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August 14, 1974 - Image 5

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Michigan Daily, 1974-08-14

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Wednesday, August 14, 1974 THE MICHIGAN DAILY Page Five
Mitchell at Pine Knob:
The bands and the roadies

By RON LANGDON
JPoni Mitchell came to Pine
Knob last Thursday and Friday
to turn in two sterling perform-
ances to capacity crowds. The
audience had arrived, ready to
receive a new queen of roman-
tic song, and they were not dis-
appointed.
Mitchell seemed to have come
perfectly at terms with the
regal role into which she has
been cast, the worship and the
pure nonsense. Her attitude to-
wards the audience was a deli-
cate balance between warmth
and sensibility, in sharp con-
trast to last January's perform-
ance at Hill, where she seemed
quite nervous and giddy.
She flowed gracefully around
the stage in her loose-fitting silk
pant-suits, moving between her
piano, her guitars, her dulci-
mer, and the microphone. Her
performance similarly travelled
through a wide range of mu-

sical styles: country-folk, jazz,
rock, and semi-classical, as
well as a lot of casual conver-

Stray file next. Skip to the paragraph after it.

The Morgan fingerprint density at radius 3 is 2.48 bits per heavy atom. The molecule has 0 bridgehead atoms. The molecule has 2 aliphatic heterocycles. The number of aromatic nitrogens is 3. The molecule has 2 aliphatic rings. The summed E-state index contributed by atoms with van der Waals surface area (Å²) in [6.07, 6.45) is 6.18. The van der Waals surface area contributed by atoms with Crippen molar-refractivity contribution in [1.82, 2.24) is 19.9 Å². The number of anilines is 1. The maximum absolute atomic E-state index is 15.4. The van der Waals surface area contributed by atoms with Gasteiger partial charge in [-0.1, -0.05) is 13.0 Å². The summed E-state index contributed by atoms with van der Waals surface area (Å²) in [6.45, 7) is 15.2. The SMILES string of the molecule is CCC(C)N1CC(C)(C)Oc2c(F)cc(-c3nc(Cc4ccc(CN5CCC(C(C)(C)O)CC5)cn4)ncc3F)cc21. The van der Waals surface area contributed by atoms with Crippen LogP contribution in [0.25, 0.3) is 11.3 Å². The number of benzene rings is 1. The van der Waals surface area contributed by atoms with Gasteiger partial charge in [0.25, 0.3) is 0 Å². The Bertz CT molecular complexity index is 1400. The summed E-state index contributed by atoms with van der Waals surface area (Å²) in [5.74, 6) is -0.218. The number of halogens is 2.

sation between songs, and some-
times during them.
Her back-up band, the L. A.
Express, led by Tom Scott on
woodwinds, turned in a per-
formance that was as remark-
able for its instrumental vir-
tuosity as it was for its lack of
balance and mix. Like at Hill,
the band came on first alone, to
assault the audience with half
a set of snazzy, brassy, point-
lessly cool uptown jazz played
at near ear-splitting volume.
It struck me that the Knob's
"music theatre" has an acous-
tic quality not unlike a high
s c h o o I gymnasium, and
the L. A. Express could have
been a marching band, for all
the quality of the tone they
were producing.
The audience was still rather
favorable, however. To my

Records in review
STEVIE WONDER'S got a new album out. Of course, it's
great.
It's called Fulfillingness' First Finale. (Tamla 332). It's not
revolutionary - Stevie's approach hasn't changed too much since
Innervisions. But it's no formula album, either. This is a master-
piece in its own right.
In the last few years Stevie Wonder has been creating his
own musical world, doing all kinds of things no one ever expected
from a one-time puppet of Motown. And he seems to do them
more fluently with each album he turns out. FFF continues this
happy trend.
Stevie's instrumental ingenuity breathes life into songs whose
themes are far from new - "Please Don't Go" is a classic
example. And his overwhelming human warmth makes his up-
beat songs some of the most irresistible around.
The remarkable synthesizer work that marked Stevie's last
three albums is still there, as playful and effective as ever.
And Stevie's singing is liquid gold, as expressive as he's ever
been.
Fulfillingness' First Finale is going to sell millions - and
it deserves to. Stevie Wonder is a national resource.
-Tom Olson
"This is an album of songs
and stories set to musie per-
formed for your dancing and
dining pleasure by FZ and some<
of the people he likes to record
with." (-from the jacket)
Once Frank Zappa was an
artist fiercely concerned with
shaking his audience out of
their routine ways of exper-
iencing. With the release of
Apostrophe (') (Discreet, DS
2175), Zappa clearly seems now